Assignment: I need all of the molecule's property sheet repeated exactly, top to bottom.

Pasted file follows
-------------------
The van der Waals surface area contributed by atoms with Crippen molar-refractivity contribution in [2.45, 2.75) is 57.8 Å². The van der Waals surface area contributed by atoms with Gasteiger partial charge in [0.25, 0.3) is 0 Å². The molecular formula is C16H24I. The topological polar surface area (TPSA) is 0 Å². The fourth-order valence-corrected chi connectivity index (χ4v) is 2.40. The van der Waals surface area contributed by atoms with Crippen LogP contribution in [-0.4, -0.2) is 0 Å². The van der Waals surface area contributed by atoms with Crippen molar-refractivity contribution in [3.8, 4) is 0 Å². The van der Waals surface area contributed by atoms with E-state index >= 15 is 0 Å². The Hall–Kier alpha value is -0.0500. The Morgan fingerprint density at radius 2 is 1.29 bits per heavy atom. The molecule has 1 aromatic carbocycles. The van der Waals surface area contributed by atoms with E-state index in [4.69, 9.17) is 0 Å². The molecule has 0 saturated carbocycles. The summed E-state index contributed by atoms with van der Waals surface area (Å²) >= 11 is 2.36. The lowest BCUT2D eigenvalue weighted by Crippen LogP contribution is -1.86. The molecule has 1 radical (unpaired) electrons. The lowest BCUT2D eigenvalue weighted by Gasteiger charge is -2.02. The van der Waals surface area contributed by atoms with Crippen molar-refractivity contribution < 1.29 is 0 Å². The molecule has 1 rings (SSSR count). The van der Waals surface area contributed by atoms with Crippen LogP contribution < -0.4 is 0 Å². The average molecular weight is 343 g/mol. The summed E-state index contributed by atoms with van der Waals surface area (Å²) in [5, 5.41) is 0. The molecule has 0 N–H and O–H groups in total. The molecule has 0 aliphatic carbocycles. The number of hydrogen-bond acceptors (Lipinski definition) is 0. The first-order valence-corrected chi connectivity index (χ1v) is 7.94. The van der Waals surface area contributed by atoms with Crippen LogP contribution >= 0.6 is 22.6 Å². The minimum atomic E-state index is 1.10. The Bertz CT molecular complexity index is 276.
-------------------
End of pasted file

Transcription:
The van der Waals surface area contributed by atoms with Crippen molar-refractivity contribution in [2.45, 2.75) is 57.8 Å². The van der Waals surface area contributed by atoms with Gasteiger partial charge in [0.25, 0.3) is 0 Å². The molecular formula is C16H24I. The topological polar surface area (TPSA) is 0 Å². The fourth-order valence-corrected chi connectivity index (χ4v) is 2.40. The van der Waals surface area contributed by atoms with Crippen LogP contribution in [-0.4, -0.2) is 0 Å². The van der Waals surface area contributed by atoms with Crippen molar-refractivity contribution in [3.8, 4) is 0 Å². The van der Waals surface area contributed by atoms with E-state index >= 15 is 0 Å². The Hall–Kier alpha value is -0.0500. The Morgan fingerprint density at radius 2 is 1.29 bits per heavy atom. The molecule has 1 aromatic carbocycles. The van der Waals surface area contributed by atoms with E-state index in [4.69, 9.17) is 0 Å². The molecule has 0 saturated carbocycles. The summed E-state index contributed by atoms with van der Waals surface area (Å²) >= 11 is 2.36. The lowest BCUT2D eigenvalue weighted by Crippen LogP contribution is -1.86. The molecule has 1 radical (unpaired) electrons. The lowest BCUT2D eigenvalue weighted by Gasteiger charge is -2.02. The van der Waals surface area contributed by atoms with Crippen molar-refractivity contribution < 1.29 is 0 Å². The molecule has 1 rings (SSSR count). The van der Waals surface area contributed by atoms with Crippen LogP contribution < -0.4 is 0 Å². The average molecular weight is 343 g/mol. The summed E-state index contributed by atoms with van der Waals surface area (Å²) in [5, 5.41) is 0. The molecule has 0 N–H and O–H groups in total. The molecule has 0 aliphatic carbocycles. The number of hydrogen-bond acceptors (Lipinski definition) is 0. The first-order valence-corrected chi connectivity index (χ1v) is 7.94. The van der Waals surface area contributed by atoms with Crippen LogP contribution >= 0.6 is 22.6 Å². The minimum atomic E-state index is 1.10. The Bertz CT molecular complexity index is 276.